The Eurovision Song Contest is an annual carnival of all that's great and not so great in the world of pop from all corners of of the continent. But every year there's a small handful of songs by acts who don't look like they should really be there. Acts that you'd listen to in the real world, who sneak into your consciousness and end up becoming firm favourites for many years to come. The 2010 incarnation of the contest was no exception, with a small clump of crackers hidden among more deliberate Europop.
But no one had a rougher ride of it this year than Russia's sublime song contest candidate Peter Nalitch.
Babushkas. But smack in the middle of a thoroughly entertaining 25 song battle came Nalitch's morbid bamboozler Lost & Forgotten.
Instantly darkening the tone with its understated bar room, almost jazz tinged folk, I almost dashed to the loo, thinking it to be a handy mid-contest wee break. But suddenly, from out of nowhere as the chorus kicked in, burst a joyful hound's howl of a backing vocal, and I abated my trip to see where this curiosity was going.
Then came the middle bit - a weird call and response interlude between the guitarist (spoken) and the fella out front (sung in a plaintive falsetto) as he stared into an unseen photograph. And it was brilliant. By the time the song had built up to its last few bars of over-emotive plod-and-roll bombast I was hooked - standing on the sofa and singing along. That's the last we'll see of that, I thought. But I was so glad that we'd been given the chance to share it.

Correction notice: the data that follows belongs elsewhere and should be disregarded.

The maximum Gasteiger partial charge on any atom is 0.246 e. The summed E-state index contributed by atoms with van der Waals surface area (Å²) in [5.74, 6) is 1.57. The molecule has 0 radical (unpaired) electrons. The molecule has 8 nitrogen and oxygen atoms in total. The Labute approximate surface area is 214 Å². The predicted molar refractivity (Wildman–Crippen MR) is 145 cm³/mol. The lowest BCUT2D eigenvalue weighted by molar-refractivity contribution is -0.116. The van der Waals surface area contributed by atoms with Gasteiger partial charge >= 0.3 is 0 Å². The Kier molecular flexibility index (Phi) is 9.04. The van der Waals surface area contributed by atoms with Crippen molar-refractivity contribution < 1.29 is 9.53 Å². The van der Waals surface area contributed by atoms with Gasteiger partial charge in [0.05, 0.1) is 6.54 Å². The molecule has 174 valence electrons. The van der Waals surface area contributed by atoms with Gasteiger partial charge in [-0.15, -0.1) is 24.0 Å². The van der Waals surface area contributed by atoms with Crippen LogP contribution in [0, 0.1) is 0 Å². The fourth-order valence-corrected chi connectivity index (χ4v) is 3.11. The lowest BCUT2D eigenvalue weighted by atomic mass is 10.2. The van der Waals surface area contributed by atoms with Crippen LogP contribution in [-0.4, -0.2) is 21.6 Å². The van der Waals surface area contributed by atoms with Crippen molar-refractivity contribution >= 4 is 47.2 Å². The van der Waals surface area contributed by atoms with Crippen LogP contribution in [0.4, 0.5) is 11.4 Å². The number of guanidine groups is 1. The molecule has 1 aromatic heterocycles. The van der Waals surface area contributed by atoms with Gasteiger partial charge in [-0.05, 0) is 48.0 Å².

It turns out that the lad himself was something of a phenomenon in his home country. The nation's first true internet celebrity, his home made clip for his song Gitar - filmed by him and a few of his mates and sung in a quaintly clunky pigeon English - had gone absolutely bonkers on YouTube, propelling him to an unexpected fame. He was also something of an all round good guy, giving away any new songs to his fans via his website long before he released them commercially. He's also broadcast live gigs onto the net from his Moscow flat via Russia's RuTube broadcasting site.
So, the kind of interesting and thoughtful act that Eurovision fans would take to their hearts, you would think. Not on your nelly. A huge swathe of them just didn't get the wry, dark humour. Rather than seeing it as an intelligent and deadpan post-modern ballad, performed in the style of a late sixties degenerate intellectual student band, they just thought it was dull. "It must be a fix!", some bleated, assuming that it was some localised version of My Lovely Horse, chosen because the Russians didn't want to hold the contest again. "It's boring and depressing!" yet more chimed - and went on to boo their every performance on the big Oslo stage - especially when it was announced that it got through to the final.
But what do they know. Those of us who were lucky enough to get into the gig Nalitch and his chums played at the Russian party in Oslo witnessed a well-rounded band with a set load of intelligently funny songs, and some teary-eyed, sing-along Moscow ballads. Anyone who's visited Russia will have heard the older breed of this kind of stuff permanently pumping out of the collective radios in any market or shopping neighbourhood. It's fabulously, entertaining, brilliantly mawkish intellectual drinking songs, and you could do worse that to head off to his site and download anything you can find.
What do them fanboys know, eh?!
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